Determine whether the mailpiece contains any prohibited or restricted advertisements. Consider the following three conditions and proceed as follows:
- If the mailpiece contains any prohibited advertisement (that is, for a credit, debit, or charge card or similar financial instrument or account), the mailpiece is ineligible for mailing at the nonprofit prices. Note: Telephone cards, fare cards, financial planning services, and stocks, bonds, and other securities are examples of products and services not considered to be financial instruments.
- If the mailpiece contains any restricted advertisement (that is, for an insurance policy or travel arrangement), the mailpiece is ineligible for mailing at the nonprofit prices unless the advertisement meets the conditions described in this section.
- If the mailpiece contains no prohibited or ineligible restricted advertisement but contains any other advertisements, go to step 5. If it contains no prohibited or ineligible restricted advertisements and no other advertisements, the content-based restrictions for advertisements do not apply, and if there are no other problems such as noncompliance with the cooperative mailing rule, the mailpiece is eligible for mailing at the nonprofit prices.
Material that advertises, promotes, offers, or for a fee or consideration recommends, describes, or announces the availability of any insurance policy is ineligible for mailing at the nonprofit prices unless the following three conditions are met:
- The organization promoting the policy is authorized to mail at the nonprofit prices at the office of mailing.
- The policy is designed for and primarily promoted to the members, donors, supporters, or beneficiaries of that organization.
- The coverage provided by the policy is not generally otherwise commercially available.
Insurance is not considered to be generally otherwise commercially available in the following circumstances:
- The solicitation is targeted at individuals for whom that type of coverage is not available. Example: A mailing by a nonprofit organization offers health care coverage in a mailing targeted at individuals who, due to their age, health condition, or other reasons, cannot obtain health insurance from any other source. Although health insurance is considered to be generally otherwise commercially available in most instances, it is not in this case since the targeted recipients cannot obtain such insurance from another source. Accordingly, this mailing does not violate the restriction against mailing insurance solicitations at nonprofit prices.
- The solicitation is for a charitable gift annuity. (See CSR PS-294.)
- The coverage is provided by the nonprofit itself (e.g., a nonprofit fraternal beneficiary society exempt from the payment of federal income tax under section 501(c)(8)) that offers life insurance to its members and is also the insurer).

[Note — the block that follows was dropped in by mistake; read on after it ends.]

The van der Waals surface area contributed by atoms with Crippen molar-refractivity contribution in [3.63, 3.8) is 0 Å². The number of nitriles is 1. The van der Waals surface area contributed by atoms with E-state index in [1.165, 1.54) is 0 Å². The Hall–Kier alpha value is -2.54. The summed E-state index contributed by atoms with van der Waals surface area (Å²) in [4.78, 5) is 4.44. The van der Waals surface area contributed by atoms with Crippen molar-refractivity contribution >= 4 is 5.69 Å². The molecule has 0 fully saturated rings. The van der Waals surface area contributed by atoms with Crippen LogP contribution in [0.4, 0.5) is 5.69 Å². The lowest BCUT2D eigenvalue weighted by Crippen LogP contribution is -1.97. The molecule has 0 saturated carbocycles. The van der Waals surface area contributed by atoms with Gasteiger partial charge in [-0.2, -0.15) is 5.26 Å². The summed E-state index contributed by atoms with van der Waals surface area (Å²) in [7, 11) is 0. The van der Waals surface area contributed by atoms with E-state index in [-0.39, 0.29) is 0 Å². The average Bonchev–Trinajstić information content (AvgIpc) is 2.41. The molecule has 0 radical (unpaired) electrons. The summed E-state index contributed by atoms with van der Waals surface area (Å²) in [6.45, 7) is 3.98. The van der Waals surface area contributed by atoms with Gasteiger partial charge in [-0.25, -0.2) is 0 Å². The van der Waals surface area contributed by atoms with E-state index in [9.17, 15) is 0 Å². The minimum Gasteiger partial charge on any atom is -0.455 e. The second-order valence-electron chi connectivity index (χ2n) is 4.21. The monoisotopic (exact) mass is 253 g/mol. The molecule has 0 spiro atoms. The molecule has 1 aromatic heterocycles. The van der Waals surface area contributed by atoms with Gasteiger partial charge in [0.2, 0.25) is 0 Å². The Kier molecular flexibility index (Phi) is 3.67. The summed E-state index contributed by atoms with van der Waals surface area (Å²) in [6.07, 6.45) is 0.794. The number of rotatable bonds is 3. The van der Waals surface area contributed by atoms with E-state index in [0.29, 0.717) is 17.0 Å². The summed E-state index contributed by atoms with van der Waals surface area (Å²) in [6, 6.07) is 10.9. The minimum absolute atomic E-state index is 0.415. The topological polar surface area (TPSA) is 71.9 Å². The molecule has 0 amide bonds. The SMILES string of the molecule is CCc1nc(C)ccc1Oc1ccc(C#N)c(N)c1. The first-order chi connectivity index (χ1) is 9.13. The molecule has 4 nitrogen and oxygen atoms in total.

- The coverage is provided or promoted by the nonprofit organization (e.g., a 501(c)(3) nonprofit endowment) in a mailing to its members, donors, supporters, or beneficiaries in such a way that the members, donors, supporters, or beneficiaries may make tax-deductible donations to the nonprofit organization of their proportional shares of any income in excess of costs that the nonprofit organization receives from the purchase of the coverage by its members, donors, supporters, or beneficiaries.
Material that advertises, promotes, offers, or, for a fee or consideration, recommends, describes, or announces the availability of any travel arrangement is ineligible for mailing at the nonprofit prices unless the following three conditions are met:
- The organization promoting the arrangement is authorized to mail at the nonprofit prices at the office of mailing.
- The arrangement is designed for and primarily promoted to the members, donors, supporters, or beneficiaries of that organization.
- The travel contributes substantially — aside from the cultivation of members, donors, or supporters or the acquisition of income or funds — to one or more of the purposes that constitute the basis for the organization’s authorization to mail at the nonprofit prices.
The Postal Service does not consider an offering to involve a “travel arrangement” unless it includes three elements: transportation, accommodations, and a destination. The elements may be express or implied in the advertisement. For example, an announcement for a three day all-inclusive trip from New York to Las Vegas is considered a travel arrangement since the destination is expressly stated, and the accommodations and transportation implied. In contrast, an advertisement for a hotel only or only for airline tickets is not considered to involve travel arrangements since all three elements are not present. (See CSR PS-298.)
In determining whether a travel arrangement contributes substantially to the organization’s purposes, the Postal Service does not limit its consideration to the description of the travel arrangement that appears in the solicitation. Rather, it considers the full itinerary and other relevant circumstances. (See CSR PS-305.)